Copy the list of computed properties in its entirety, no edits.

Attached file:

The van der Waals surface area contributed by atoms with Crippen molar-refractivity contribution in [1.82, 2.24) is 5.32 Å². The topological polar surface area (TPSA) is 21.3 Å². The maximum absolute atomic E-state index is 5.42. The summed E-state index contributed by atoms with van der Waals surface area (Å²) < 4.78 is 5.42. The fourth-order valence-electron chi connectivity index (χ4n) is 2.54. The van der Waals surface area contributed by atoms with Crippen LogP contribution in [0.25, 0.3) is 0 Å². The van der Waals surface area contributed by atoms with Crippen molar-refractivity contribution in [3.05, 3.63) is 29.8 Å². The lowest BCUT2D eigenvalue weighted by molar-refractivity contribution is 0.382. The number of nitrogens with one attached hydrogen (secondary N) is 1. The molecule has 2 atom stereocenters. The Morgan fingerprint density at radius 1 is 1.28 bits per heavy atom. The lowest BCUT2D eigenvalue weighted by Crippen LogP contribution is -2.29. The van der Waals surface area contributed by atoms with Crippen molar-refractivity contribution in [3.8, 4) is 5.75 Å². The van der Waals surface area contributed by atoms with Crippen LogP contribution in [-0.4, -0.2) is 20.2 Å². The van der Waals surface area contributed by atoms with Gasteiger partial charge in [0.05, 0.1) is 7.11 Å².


The van der Waals surface area contributed by atoms with Crippen molar-refractivity contribution in [1.82, 2.24) is 5.32 Å². The topological polar surface area (TPSA) is 21.3 Å². The maximum absolute atomic E-state index is 5.42. The summed E-state index contributed by atoms with van der Waals surface area (Å²) < 4.78 is 5.42. The fourth-order valence-electron chi connectivity index (χ4n) is 2.54. The van der Waals surface area contributed by atoms with Crippen LogP contribution in [0.25, 0.3) is 0 Å². The van der Waals surface area contributed by atoms with Crippen molar-refractivity contribution in [3.05, 3.63) is 29.8 Å². The lowest BCUT2D eigenvalue weighted by molar-refractivity contribution is 0.382. The number of nitrogens with one attached hydrogen (secondary N) is 1. The molecule has 2 atom stereocenters. The Morgan fingerprint density at radius 1 is 1.28 bits per heavy atom. The lowest BCUT2D eigenvalue weighted by Crippen LogP contribution is -2.29. The van der Waals surface area contributed by atoms with Crippen molar-refractivity contribution in [3.8, 4) is 5.75 Å². The van der Waals surface area contributed by atoms with Crippen LogP contribution in [-0.4, -0.2) is 20.2 Å². The van der Waals surface area contributed by atoms with Gasteiger partial charge in [0.05, 0.1) is 7.11 Å².